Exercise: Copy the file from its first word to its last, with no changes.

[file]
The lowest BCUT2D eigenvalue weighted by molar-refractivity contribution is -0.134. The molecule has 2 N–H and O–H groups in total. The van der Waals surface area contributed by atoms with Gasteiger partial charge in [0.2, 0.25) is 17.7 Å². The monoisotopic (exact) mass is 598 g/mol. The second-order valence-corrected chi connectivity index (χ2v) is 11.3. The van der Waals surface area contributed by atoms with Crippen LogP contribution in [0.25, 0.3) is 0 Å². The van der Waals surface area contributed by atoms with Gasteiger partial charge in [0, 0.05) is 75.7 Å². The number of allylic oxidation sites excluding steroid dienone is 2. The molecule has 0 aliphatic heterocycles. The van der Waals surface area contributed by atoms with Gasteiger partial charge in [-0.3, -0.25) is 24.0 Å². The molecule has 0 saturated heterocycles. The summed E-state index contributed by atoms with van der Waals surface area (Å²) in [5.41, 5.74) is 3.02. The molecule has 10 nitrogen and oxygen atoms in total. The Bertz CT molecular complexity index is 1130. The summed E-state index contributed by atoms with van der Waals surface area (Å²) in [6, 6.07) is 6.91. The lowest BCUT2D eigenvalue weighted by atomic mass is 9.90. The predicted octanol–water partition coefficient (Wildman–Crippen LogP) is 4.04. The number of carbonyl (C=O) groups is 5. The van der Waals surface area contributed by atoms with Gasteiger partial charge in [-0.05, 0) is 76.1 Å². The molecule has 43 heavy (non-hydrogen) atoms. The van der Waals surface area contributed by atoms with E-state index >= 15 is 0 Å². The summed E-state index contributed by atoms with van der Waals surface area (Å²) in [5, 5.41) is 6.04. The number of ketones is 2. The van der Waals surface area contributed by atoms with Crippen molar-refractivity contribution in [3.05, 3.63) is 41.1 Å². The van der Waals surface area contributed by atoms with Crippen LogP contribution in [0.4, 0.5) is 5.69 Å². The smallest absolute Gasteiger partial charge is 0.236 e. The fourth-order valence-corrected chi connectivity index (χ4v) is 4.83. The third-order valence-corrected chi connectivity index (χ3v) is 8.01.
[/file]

The lowest BCUT2D eigenvalue weighted by molar-refractivity contribution is -0.134. The molecule has 2 N–H and O–H groups in total. The van der Waals surface area contributed by atoms with Gasteiger partial charge in [0.2, 0.25) is 17.7 Å². The monoisotopic (exact) mass is 598 g/mol. The second-order valence-corrected chi connectivity index (χ2v) is 11.3. The van der Waals surface area contributed by atoms with Crippen LogP contribution in [0.25, 0.3) is 0 Å². The van der Waals surface area contributed by atoms with Gasteiger partial charge in [0, 0.05) is 75.7 Å². The number of allylic oxidation sites excluding steroid dienone is 2. The molecule has 0 aliphatic heterocycles. The van der Waals surface area contributed by atoms with Gasteiger partial charge in [-0.3, -0.25) is 24.0 Å². The molecule has 0 saturated heterocycles. The summed E-state index contributed by atoms with van der Waals surface area (Å²) in [5.41, 5.74) is 3.02. The molecule has 10 nitrogen and oxygen atoms in total. The Bertz CT molecular complexity index is 1130. The summed E-state index contributed by atoms with van der Waals surface area (Å²) in [6, 6.07) is 6.91. The lowest BCUT2D eigenvalue weighted by atomic mass is 9.90. The predicted octanol–water partition coefficient (Wildman–Crippen LogP) is 4.04. The number of carbonyl (C=O) groups is 5. The van der Waals surface area contributed by atoms with Gasteiger partial charge in [-0.05, 0) is 76.1 Å². The molecule has 43 heavy (non-hydrogen) atoms. The van der Waals surface area contributed by atoms with E-state index >= 15 is 0 Å². The summed E-state index contributed by atoms with van der Waals surface area (Å²) in [5, 5.41) is 6.04. The number of ketones is 2. The van der Waals surface area contributed by atoms with Crippen molar-refractivity contribution in [3.05, 3.63) is 41.1 Å². The van der Waals surface area contributed by atoms with Crippen LogP contribution in [0.4, 0.5) is 5.69 Å². The smallest absolute Gasteiger partial charge is 0.236 e. The fourth-order valence-corrected chi connectivity index (χ4v) is 4.83. The third-order valence-corrected chi connectivity index (χ3v) is 8.01.